Writer: D'Lyn Ford
ALBUQUERQUE - Ranchers in north-central New Mexico can learn basic techniques to monitor changes in rangeland, streambanks and water quality March 19-21 in hands-on workshops from New Mexico State University's Cooperative Extension Service.
The workshops are designed to help ranchers strengthen their management capabilities and improve their land stewardship, said Terrell Baker, Extension riparian management specialist who will teach the riparian, or streambank, segment.
"Ranchers are coming under increased scrutiny from the public and regulatory agencies, creating mounting pressure on them to explain why their rangelands look the way they do and to show that they are managing their land appropriately," Baker said. "Range monitoring is a good way for ranchers to be prepared to explain the changes taking place on their land and to demonstrate their stewardship. It's also a mechanism to improve management and communication between ranchers and regulatory agencies."
Participants will learn about three levels of monitoring, from a simple level 1 that uses easy, practical methods to document general changes in range condition to a complex level 3 that allows monitors to gather much more detailed information. The bulk of the workshops will focus on level 1, providing field demonstrations to teach ranchers how to begin the monitoring process.
Level 1 monitoring relies primarily on photographing rangeland and riparian areas and maintaining careful, written records of changes observed, with an emphasis on vegetation growth, soil erosion and wildlife patterns, said Edmund Gomez, executive director of NMSU's Rural Agricultural Improvement and Public Affairs Project, based in Alcalde. It also teaches ranchers to take water samples to monitor changes in quality.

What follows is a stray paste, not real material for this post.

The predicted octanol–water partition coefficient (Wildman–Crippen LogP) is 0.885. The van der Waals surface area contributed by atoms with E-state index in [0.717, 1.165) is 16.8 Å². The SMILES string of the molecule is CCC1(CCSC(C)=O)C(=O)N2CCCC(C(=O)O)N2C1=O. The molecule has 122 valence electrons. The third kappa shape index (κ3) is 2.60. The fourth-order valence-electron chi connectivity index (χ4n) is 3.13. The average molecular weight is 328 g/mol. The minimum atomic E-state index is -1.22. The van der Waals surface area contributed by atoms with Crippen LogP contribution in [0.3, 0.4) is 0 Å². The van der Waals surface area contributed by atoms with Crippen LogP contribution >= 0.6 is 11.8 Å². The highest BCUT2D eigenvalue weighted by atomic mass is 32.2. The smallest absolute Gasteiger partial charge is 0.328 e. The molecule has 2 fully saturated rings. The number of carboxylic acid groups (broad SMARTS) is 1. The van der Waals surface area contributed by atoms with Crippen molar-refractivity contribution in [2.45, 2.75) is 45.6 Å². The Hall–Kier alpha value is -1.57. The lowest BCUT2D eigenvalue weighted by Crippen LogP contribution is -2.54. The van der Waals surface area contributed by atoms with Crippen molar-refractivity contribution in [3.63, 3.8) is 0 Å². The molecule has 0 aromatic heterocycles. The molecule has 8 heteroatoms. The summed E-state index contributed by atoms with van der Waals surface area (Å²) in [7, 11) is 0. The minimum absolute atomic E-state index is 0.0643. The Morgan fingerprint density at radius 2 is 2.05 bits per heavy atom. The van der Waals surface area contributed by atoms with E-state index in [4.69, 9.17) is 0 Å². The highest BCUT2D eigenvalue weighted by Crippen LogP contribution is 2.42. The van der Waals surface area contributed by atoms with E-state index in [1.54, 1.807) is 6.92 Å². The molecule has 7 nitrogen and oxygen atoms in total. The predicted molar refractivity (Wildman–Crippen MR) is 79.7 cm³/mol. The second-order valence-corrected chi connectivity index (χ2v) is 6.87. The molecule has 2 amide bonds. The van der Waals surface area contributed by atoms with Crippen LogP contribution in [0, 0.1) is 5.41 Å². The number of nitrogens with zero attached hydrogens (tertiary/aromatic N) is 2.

"These will be real hands-on workshops that will begin with classroom discussion in the morning about what monitoring is, why it needs to be done and how to do it, followed by a trip to the range in the afternoon where participants will directly learn out in the field how to do things," Gomez said. "We're taking a walk-before-you-run approach, so that by the time the workshop is over, they will be able to do level 1 monitoring on their own. Workshops on level 2 and possibly level 3 would be held at a later date for those who want to learn more complex monitoring methods."
In addition to improving rangeland management and stewardship, the workshops will allow ranchers to take up the current slack in range monitoring, given that budget constraints have forced agencies such as the Bureau of Land Management and the U.S. Forest Service to cut back on their monitoring activities, said Chris Allison, Extension range management specialist who will teach the rangeland workshop segment.
"Somebody needs to step in and gather this type of information and we feel the best person to do that is the rancher, the person who is out there on the land every day and the one who has more of an idea of what the rangeland needs are," Allison said. "The government cannot do it all for us, so we think the best thing is for ranchers to step up, with some training, and become important players in the process."
All three workshops are free of charge, as are a limited number of monitoring kits that will be given to participants. The kits will include a small disposable camera, marker boards, rain gauges, rulers to measure vegetation height and data forms for recording information. A variety of publications on range management will also be handed out, Gomez said.
The workshops will be held March 19 at the Taos County Agricultural Center at 202 Chamisa Road, March 20 at the Santa Fe County Fair Building at 3229 Rodeo Road, and March 21 at the Mountainair Ranger District Office in Mountainair.
Participants are strongly encouraged to preregister. For more information, call Gomez at (505) 852-2668.
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